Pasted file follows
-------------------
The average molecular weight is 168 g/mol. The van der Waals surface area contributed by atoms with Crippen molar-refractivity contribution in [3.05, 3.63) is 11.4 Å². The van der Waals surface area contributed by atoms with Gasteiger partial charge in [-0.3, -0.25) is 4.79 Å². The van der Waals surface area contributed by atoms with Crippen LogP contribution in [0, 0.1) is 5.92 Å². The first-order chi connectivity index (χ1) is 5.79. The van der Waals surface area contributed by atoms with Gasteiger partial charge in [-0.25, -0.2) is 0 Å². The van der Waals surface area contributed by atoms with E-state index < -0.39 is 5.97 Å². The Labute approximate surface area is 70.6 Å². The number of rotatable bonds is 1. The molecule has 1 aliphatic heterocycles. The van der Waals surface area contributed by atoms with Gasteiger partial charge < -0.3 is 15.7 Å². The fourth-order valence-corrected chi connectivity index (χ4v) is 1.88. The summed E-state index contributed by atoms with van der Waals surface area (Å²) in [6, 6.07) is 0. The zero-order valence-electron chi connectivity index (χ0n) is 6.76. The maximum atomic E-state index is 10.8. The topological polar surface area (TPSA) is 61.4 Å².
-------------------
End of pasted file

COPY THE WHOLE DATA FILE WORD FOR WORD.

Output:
The average molecular weight is 168 g/mol. The van der Waals surface area contributed by atoms with Crippen molar-refractivity contribution in [3.05, 3.63) is 11.4 Å². The van der Waals surface area contributed by atoms with Gasteiger partial charge in [-0.3, -0.25) is 4.79 Å². The van der Waals surface area contributed by atoms with Crippen LogP contribution in [0, 0.1) is 5.92 Å². The first-order chi connectivity index (χ1) is 5.79. The van der Waals surface area contributed by atoms with Gasteiger partial charge in [-0.25, -0.2) is 0 Å². The van der Waals surface area contributed by atoms with E-state index < -0.39 is 5.97 Å². The Labute approximate surface area is 70.6 Å². The number of rotatable bonds is 1. The molecule has 1 aliphatic heterocycles. The van der Waals surface area contributed by atoms with Gasteiger partial charge < -0.3 is 15.7 Å². The fourth-order valence-corrected chi connectivity index (χ4v) is 1.88. The summed E-state index contributed by atoms with van der Waals surface area (Å²) in [6, 6.07) is 0. The zero-order valence-electron chi connectivity index (χ0n) is 6.76. The maximum atomic E-state index is 10.8. The topological polar surface area (TPSA) is 61.4 Å².